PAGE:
A second marriage will bring many changes to your life, not the least of which may be changes in your financial strategy and goals.
In fact, your remarriage should cause you to take a close look at these areas:
• Past financial obligations: Before even discussing your investments, you and your new spouse should decide how to handle past financial obligations such as child support, alimony and debts. Consider temporarily managing three accounts — his, hers and ours — to keep track of these various payments.
• Retirement accounts: You and your new spouse may want to examine your respective retirement accounts — such as your 401(k)s and individual retirement accounts (IRAs) — to determine if there are areas of duplication that you may wish to avoid. If you both have the same types of investments, you may be more susceptible to downturns that primarily affect one industry or economic sector.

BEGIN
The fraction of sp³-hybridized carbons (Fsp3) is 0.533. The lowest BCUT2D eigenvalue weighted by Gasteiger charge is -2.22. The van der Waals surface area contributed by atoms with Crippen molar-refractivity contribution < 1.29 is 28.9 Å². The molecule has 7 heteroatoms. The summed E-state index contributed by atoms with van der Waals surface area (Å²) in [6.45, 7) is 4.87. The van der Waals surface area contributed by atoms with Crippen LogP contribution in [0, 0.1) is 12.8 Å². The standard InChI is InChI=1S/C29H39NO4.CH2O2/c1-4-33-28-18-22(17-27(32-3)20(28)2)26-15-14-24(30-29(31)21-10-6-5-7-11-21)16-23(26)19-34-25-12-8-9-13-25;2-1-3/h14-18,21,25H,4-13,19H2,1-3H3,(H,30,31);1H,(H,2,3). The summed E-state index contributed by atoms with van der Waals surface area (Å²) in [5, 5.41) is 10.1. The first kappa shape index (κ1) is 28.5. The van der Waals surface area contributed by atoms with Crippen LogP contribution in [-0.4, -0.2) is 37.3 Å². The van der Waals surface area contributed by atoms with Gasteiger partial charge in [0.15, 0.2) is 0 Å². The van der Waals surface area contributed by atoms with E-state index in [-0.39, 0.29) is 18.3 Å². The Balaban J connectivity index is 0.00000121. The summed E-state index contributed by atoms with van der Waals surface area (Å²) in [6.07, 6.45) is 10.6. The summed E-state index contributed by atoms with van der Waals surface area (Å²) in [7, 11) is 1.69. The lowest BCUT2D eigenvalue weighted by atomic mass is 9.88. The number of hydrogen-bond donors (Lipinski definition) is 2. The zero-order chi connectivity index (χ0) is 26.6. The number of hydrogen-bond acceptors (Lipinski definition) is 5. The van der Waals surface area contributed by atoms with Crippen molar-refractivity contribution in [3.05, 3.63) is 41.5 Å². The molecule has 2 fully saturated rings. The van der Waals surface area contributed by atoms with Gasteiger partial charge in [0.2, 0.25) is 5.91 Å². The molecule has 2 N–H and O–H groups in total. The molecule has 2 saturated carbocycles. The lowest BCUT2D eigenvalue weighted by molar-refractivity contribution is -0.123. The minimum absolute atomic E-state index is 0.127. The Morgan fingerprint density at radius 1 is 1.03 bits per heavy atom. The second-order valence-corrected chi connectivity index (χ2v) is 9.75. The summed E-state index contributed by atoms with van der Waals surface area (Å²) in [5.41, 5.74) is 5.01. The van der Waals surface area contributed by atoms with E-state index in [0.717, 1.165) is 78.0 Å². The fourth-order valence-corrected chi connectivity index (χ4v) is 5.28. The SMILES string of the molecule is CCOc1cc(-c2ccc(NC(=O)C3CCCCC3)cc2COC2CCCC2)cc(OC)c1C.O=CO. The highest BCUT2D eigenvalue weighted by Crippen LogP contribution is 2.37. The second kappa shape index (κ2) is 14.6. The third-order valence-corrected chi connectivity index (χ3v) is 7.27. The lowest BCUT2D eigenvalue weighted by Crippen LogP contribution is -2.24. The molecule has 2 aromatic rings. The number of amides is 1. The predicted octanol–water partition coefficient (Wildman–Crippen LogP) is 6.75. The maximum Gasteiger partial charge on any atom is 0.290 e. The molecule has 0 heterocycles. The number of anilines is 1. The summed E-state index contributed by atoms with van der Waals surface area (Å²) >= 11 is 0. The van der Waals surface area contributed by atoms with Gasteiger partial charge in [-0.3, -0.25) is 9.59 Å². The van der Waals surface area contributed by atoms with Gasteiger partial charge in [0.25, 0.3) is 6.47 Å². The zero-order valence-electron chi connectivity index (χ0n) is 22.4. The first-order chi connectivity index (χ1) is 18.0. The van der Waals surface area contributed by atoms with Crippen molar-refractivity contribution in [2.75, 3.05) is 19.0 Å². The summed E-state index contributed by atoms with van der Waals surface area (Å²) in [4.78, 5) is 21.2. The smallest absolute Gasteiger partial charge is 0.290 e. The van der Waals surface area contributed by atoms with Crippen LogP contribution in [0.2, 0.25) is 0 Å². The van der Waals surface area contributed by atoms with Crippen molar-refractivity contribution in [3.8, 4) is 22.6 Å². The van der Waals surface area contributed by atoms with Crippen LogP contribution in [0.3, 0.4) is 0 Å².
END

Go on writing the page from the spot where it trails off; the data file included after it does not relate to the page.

• Insurance: Evaluate your medical insurance plans to decide which policy is more economical and comprehensive for you, your spouse and any dependents.
• Income taxes: When you consult with your tax professional to discuss the tax implications related to your marriage, be sure to adjust your tax withholding on form W 4 to reflect your marital status.
You also may want to discuss whether your Social Security benefits will be affected if you remarry and are younger than 60 years old.
• Estate considerations: Remarriage almost certainly will require you to work with a legal advisor to make changes to the following: will, living will, durable power of attorney, health care power of attorney and trust.
You also need to communicate effectively with your new spouse about your respective ideas on managing finances and investments. To develop a joint investment strategy that addresses your goals and your individual differences, you may want to consult with a financial professional.